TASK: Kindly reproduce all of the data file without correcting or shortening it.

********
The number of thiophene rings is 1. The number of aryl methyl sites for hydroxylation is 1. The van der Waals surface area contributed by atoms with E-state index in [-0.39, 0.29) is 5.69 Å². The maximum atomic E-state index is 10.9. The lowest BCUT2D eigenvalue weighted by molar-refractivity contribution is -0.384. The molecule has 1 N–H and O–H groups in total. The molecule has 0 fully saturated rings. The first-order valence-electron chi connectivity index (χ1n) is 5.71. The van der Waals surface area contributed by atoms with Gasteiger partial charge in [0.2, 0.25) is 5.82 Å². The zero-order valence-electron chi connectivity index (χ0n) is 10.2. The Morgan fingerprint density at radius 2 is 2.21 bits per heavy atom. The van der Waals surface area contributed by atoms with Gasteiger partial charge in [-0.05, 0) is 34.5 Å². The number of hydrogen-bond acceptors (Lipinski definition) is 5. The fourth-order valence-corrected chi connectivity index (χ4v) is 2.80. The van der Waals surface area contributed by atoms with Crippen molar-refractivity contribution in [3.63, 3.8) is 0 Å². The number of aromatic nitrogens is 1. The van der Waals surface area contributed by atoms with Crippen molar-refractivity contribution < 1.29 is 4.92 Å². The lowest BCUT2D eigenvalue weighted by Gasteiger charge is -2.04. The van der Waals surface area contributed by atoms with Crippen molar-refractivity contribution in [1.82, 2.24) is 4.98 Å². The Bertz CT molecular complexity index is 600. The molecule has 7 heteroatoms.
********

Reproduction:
The number of thiophene rings is 1. The number of aryl methyl sites for hydroxylation is 1. The van der Waals surface area contributed by atoms with E-state index in [-0.39, 0.29) is 5.69 Å². The maximum atomic E-state index is 10.9. The lowest BCUT2D eigenvalue weighted by molar-refractivity contribution is -0.384. The molecule has 1 N–H and O–H groups in total. The molecule has 0 fully saturated rings. The first-order valence-electron chi connectivity index (χ1n) is 5.71. The van der Waals surface area contributed by atoms with Gasteiger partial charge in [0.2, 0.25) is 5.82 Å². The zero-order valence-electron chi connectivity index (χ0n) is 10.2. The Morgan fingerprint density at radius 2 is 2.21 bits per heavy atom. The van der Waals surface area contributed by atoms with Gasteiger partial charge in [-0.05, 0) is 34.5 Å². The number of hydrogen-bond acceptors (Lipinski definition) is 5. The fourth-order valence-corrected chi connectivity index (χ4v) is 2.80. The van der Waals surface area contributed by atoms with Crippen molar-refractivity contribution in [3.63, 3.8) is 0 Å². The number of aromatic nitrogens is 1. The van der Waals surface area contributed by atoms with Crippen molar-refractivity contribution < 1.29 is 4.92 Å². The lowest BCUT2D eigenvalue weighted by Gasteiger charge is -2.04. The van der Waals surface area contributed by atoms with Crippen molar-refractivity contribution in [1.82, 2.24) is 4.98 Å². The Bertz CT molecular complexity index is 600. The molecule has 7 heteroatoms.